Painter Judit Reigl was born in 1923 in Kapuvár, and has been living and working in France since 1950. She is one of the rare artists of Hungarian origins who is recognised in the United States, and whose oeuvre uniquely combines the traditions of European and American abstraction. Her paintings figure in the largest and most important public contemporary art collections: the Museum of Modern Art (MoMA) and the Metropolitan Museum in New York, the Tate Modern in London, and the Centre Pompidou in Paris. The Hungarian public has already had the chance to get acquainted with her works at the life-work exhibitions that had been organised at the Műcsarnok/Kunsthalle Budapest (2005) and at Modem in Debrecen (2010), where they could get a comprehensive view of Judit Reigl’s oeuvre, from her early Surrealist compositions, through her gestural abstract works, up to her paintings depicting the human body that recur in cycles to a figurative approach.
Visitors might have been captivated above all by Judit Reigl ‘s story, that after multiple unsuccessful attempts, she finally crossed the Iron Curtain in 1950, and following a several months journey, arrived in France. In 1954, her artist colleague Simon Hantai, also living in Paris, introduced her to André Breton, the father of Surrealism, who then invited her to participate at an exhibition at L’Étoile scellée, the gallery of the Surrealists. At first, Judit Reigl declined the invitation, yet accepted it a couple of months later. The visual programme of the Surrealists, however, proved to be too restricted for Reigl. She tried to break out from the prescribed, exclusively figurative mode of expression. And it is in this attitude where the true essence of Judit Reigl’s life oeuvre dwells. She burst out of the illustrative framework early on, and already in 1952 began experimenting with automatic gestural abstract symbols that resembled writing. Her breakthrough from figurativity simultaneously meant a step beyond Surrealism. Beyond these formal questions, contrary to the Surrealists, Judit Reigl regards the painting not only as an unconscious imprint of the psyche, but also as a surface that receives corporeal energies set free, which she uses as an implement of the body battling with the material of the unmixed elementary colours (yellow, black, blue, red) of industrial paint.
Breaking out from figurativism and from formal limits results in attaining “emptiness”, from which something new can be born. An equal liberation of psychic and physical energies leads to an ecstatic creative state. Outburst (1955-1958), Centre of Dominance (1958-1959), and the series, Mass Writing (1959-1965) are supported by these two mental motifs. The mental motif takes on formal and sculptural weight in the moment when these series refer to cosmic vistas and laws of physics – force fields, the Big Bang, or to kinetic, centripetal, centrifugal and gravitational energies. The Experience of Weightlessness (1959-1965) and the corpus entitled Guano (1958-1965) indicate the closure of this first cycle. With the latter, the artist brings out ruined canvases, which protected the floor of her atelier for years from dripping paint, and on whose surfaces the convoluted material and alluvia visualise a kind of depth of time in relation to her dynamically painted earlier series, constituting a “mausoleum” of the memories of all the gestures rendered up till then.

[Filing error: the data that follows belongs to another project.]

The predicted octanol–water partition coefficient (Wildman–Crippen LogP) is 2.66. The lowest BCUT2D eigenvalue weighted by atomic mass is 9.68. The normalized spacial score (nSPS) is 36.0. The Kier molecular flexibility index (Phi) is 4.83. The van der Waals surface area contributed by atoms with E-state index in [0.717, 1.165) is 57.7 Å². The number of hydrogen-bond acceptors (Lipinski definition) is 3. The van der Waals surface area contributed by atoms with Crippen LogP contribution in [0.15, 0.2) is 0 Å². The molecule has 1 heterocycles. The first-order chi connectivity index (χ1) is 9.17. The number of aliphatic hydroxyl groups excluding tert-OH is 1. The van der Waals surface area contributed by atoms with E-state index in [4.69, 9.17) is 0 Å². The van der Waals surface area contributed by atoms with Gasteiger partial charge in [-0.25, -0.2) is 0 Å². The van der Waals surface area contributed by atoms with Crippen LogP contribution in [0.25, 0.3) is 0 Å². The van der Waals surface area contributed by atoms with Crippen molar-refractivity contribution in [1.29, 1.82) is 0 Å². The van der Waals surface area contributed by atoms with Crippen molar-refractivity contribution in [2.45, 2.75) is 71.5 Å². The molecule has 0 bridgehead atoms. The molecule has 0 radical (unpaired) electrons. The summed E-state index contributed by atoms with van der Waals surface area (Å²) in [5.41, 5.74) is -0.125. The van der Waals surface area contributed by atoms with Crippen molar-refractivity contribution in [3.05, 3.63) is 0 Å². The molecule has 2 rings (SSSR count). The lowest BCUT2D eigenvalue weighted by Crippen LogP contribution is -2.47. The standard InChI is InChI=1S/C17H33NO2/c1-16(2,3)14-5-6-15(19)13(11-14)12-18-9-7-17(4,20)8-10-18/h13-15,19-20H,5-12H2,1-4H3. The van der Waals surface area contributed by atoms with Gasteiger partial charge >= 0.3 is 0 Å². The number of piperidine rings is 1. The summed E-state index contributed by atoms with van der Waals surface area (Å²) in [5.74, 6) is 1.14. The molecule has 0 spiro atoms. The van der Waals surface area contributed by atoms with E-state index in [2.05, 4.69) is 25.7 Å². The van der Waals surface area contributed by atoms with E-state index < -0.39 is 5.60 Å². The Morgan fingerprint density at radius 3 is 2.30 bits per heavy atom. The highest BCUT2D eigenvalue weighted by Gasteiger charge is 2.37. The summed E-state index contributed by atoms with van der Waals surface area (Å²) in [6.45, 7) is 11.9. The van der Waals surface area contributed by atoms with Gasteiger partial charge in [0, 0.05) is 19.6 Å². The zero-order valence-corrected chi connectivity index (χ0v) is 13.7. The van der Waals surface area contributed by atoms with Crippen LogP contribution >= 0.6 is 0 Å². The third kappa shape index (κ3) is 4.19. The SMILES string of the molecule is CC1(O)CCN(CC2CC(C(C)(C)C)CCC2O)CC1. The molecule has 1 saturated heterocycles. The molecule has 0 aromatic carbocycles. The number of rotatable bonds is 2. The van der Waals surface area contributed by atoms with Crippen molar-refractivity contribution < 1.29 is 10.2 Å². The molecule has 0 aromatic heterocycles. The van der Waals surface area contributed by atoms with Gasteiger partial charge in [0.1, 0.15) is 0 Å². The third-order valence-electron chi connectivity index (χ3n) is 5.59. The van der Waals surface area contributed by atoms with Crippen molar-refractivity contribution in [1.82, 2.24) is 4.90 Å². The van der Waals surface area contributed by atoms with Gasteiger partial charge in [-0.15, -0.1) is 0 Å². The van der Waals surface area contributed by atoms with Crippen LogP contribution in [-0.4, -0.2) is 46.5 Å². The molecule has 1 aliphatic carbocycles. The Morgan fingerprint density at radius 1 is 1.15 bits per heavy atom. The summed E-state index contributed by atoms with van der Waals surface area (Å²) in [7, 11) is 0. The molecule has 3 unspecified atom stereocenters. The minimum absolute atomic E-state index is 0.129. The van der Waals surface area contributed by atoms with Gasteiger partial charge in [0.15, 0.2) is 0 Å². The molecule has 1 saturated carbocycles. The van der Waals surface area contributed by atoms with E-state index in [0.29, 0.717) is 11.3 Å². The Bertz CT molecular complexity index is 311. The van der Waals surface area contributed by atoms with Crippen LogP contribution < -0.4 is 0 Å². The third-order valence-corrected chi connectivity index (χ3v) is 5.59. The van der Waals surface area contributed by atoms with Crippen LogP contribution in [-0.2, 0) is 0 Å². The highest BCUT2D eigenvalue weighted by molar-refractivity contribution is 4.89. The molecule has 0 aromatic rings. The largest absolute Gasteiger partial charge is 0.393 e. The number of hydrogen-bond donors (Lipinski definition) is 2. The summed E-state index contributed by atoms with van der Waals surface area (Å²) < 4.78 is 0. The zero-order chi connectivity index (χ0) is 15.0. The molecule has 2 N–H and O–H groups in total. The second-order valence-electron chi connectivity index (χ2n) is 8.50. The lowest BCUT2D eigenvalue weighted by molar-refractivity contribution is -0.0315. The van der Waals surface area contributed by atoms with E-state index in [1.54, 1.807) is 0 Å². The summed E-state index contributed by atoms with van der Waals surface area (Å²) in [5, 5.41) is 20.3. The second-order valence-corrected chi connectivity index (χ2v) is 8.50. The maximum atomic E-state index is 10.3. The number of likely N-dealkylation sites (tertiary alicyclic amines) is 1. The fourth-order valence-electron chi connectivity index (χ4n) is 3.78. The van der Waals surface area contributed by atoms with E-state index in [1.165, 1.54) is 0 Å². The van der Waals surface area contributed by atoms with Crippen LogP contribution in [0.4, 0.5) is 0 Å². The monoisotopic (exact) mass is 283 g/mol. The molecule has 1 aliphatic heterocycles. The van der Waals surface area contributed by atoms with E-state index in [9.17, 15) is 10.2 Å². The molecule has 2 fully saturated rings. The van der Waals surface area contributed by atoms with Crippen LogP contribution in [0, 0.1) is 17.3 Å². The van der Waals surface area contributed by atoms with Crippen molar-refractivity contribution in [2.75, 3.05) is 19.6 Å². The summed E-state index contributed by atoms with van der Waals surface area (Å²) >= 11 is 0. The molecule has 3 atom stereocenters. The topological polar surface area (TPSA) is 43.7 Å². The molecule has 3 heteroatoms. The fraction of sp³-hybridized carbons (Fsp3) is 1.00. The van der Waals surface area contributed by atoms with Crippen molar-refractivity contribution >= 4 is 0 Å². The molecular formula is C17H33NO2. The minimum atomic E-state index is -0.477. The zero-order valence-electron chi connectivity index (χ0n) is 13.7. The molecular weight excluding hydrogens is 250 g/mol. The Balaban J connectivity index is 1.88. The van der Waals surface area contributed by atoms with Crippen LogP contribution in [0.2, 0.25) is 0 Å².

In the painting oeuvre of Judit Reigl, it is in 1966 when the figure returns at first, indicating the overture of a new cycle. In the series entitled Homme (Man, 1966-1972), we are confronted with floating human bodies, body parts and aerodynamic torsos depicted vertically in yellow, red and blue, on monumental white or black grounds. Freeing herself from this figurative cage for the second time, the artist once again attains the emptiness from which something new can be born: in the series entitled Déroulement (Unfolding, 1973-1985), music as an experience conducive to attaining ecstasy provides the impulse, rhythm and structure. In the painting ensemble entitled The Art of the Fugue, inspired by Bach’s music, Reigl employs a new technical method of painting the canvas on both sides. She applies glycerophtalic paint on one side, which seeps through to the other side, and which she then covers with acrylic paint. Since glycerophtalic paint repels acrylic, the acrylic peels off the motifs that have been created by the glycerophtalic paint that had seeped through, and it can only cling to the untreated parts of the canvas. In this way, chemically, physically and visually, the ensemble of the leading voice and the accompaniment comes into being. Entrée-Sortie (Entrance-Exit, 1986-1988) represents the closure of this second cycle. With large, dark monochromatic surfaces, the artist extinguishes every sign referring to movement, dynamics or gesture, and by employing the motif of a doorway, she arouses the sensation of anticipation. It is as if Reigl has painted a door so that the human figure appearing on her canvases again after 1988 could stroll through it.
The exhibition arranged at the Ludwig Museum Budapest attempts to present the varied problematics and various stations of this life oeuvre, both thematically and chronologically.